BILL ANALYSIS                                                                                                                                                                                                    



                                                                  AB 2765
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          ASSEMBLY THIRD READING
          AB 2765 (Committee on Judiciary)
          As Amended April 22, 2010
          Majority vote 

           JUDICIARY           10-0                                        
           
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          |Ayes:|Feuer, Tran, Brownley,    |     |                          |
          |     |Evans, Hagman, Jones,     |     |                          |
          |     |Knight, Monning, Nava,    |     |                          |
          |     |Skinner                   |     |                          |
          |-----+--------------------------+-----+--------------------------|
          |     |                          |     |                          |
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           SUMMARY  :  Clarifies application of the "discovery rule" for  
          purposes of recovering works of historic, artistic, and cultural  
          significance and extends by three years the statute of  
          limitations for recovery of works from a museum, gallery,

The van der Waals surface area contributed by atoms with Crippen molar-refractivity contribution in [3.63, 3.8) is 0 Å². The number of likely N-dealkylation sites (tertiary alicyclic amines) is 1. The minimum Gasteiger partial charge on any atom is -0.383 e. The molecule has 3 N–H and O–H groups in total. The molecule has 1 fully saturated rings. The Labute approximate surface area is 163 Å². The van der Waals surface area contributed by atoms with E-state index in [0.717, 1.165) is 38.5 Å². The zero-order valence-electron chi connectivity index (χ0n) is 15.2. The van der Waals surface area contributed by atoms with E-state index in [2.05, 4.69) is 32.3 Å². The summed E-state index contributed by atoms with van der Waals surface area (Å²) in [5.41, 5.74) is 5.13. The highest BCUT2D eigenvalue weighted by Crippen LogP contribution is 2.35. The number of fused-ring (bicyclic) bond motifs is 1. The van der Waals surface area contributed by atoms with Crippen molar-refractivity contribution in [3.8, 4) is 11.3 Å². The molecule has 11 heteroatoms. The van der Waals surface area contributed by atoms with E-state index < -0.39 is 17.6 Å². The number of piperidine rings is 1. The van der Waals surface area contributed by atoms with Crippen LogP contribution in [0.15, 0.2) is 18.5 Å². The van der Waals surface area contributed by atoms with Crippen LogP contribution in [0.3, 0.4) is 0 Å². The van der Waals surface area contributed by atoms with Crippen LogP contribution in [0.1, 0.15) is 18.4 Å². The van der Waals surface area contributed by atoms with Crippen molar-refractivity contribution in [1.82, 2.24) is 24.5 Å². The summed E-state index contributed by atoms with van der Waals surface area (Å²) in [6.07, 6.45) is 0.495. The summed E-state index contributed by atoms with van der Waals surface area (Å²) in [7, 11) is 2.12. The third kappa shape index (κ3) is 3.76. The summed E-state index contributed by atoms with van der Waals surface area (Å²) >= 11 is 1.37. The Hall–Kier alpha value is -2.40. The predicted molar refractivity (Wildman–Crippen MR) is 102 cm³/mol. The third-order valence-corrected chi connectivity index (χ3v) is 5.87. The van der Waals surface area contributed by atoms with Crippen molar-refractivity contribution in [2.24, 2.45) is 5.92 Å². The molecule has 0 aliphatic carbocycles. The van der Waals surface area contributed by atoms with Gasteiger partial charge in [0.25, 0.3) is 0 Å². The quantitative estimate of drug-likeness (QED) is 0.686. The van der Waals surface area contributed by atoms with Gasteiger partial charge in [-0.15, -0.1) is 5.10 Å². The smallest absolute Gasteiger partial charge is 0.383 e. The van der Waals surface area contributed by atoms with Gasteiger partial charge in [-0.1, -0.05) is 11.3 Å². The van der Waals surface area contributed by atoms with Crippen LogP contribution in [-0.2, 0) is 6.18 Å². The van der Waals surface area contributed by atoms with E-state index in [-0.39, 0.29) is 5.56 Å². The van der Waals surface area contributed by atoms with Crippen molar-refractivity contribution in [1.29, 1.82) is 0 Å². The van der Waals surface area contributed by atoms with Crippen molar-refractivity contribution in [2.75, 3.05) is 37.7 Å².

auctioneer, or dealer.  Specifically,  this bill  :  

          1)Extends the statute of limitations for specific recovery of a  
            stolen article of historical, interpretive, scientific,  
            cultural, or artistic significance from three to six years if  
            the action for recovery is brought against a museum, gallery,  
            auctioneer, or dealer. 

          2)Clarifies, in response to differing appellate court rulings,  
            that the "discovery rule" for triggering the statute of  
            limitations for the recovery of articles of historical,  
            interpretive, scientific, cultural, or artistic significance  
            applies to property taken by theft prior to 1983, when the  
            discovery rule was first codified, and further clarifies that  
            "discovery" under the discovery rule means "actual" rather  
            than "constructive" discovery.

          3)Defines "actual discovery" to mean that the party bringing the  
            action has express knowledge of the identity and the  
            whereabouts of the person or entity that possesses the article  
            of historical, interpretive, scientific, cultural, or artistic  
            significance, and specifies that actual discovery does not  
            include constructive knowledge imputed by law. 

          4)Specifies that the statute of limitation as set forth in this  








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            bill applies notwithstanding the state's "borrowing" statute  
            that permits application of another state's statute of  
            limitation under prescribed circumstances.

          5)Specifies that the provisions of this bill relating to actions  
            against a museum, gallery, auctioneer, or dealer shall apply  
            to pending actions, as specified.  Specifies that previously  
            dismissed actions may be revived without prejudice if the  
            action was dismissed on statute of limitation grounds but  
            would not have been dismissed if the provisions of this bill  
            had applied at the time of dismissal. 

           EXISTING LAW  : 

          1)Provides, generally, that an action for taking, detaining, or